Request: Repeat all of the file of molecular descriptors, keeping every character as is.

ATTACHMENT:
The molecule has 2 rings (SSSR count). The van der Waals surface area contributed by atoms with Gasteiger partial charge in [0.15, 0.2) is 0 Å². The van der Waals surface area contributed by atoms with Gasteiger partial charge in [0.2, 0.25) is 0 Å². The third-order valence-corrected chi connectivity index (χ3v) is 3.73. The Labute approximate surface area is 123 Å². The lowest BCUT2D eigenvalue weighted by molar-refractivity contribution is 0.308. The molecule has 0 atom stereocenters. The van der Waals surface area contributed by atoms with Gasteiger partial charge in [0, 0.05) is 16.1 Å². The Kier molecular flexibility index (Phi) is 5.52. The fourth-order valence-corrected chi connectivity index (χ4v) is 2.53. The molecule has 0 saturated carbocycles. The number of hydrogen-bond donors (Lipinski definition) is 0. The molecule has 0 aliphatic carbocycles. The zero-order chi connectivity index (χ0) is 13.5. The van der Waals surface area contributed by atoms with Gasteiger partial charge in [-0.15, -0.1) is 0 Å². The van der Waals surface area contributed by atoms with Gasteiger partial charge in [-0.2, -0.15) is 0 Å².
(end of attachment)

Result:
The molecule has 2 rings (SSSR count). The van der Waals surface area contributed by atoms with Gasteiger partial charge in [0.15, 0.2) is 0 Å². The van der Waals surface area contributed by atoms with Gasteiger partial charge in [0.2, 0.25) is 0 Å². The third-order valence-corrected chi connectivity index (χ3v) is 3.73. The Labute approximate surface area is 123 Å². The lowest BCUT2D eigenvalue weighted by molar-refractivity contribution is 0.308. The molecule has 0 atom stereocenters. The van der Waals surface area contributed by atoms with Gasteiger partial charge in [0, 0.05) is 16.1 Å². The Kier molecular flexibility index (Phi) is 5.52. The fourth-order valence-corrected chi connectivity index (χ4v) is 2.53. The molecule has 0 saturated carbocycles. The number of hydrogen-bond donors (Lipinski definition) is 0. The molecule has 0 aliphatic carbocycles. The zero-order chi connectivity index (χ0) is 13.5. The van der Waals surface area contributed by atoms with Gasteiger partial charge in [-0.15, -0.1) is 0 Å². The van der Waals surface area contributed by atoms with Gasteiger partial charge in [-0.2, -0.15) is 0 Å².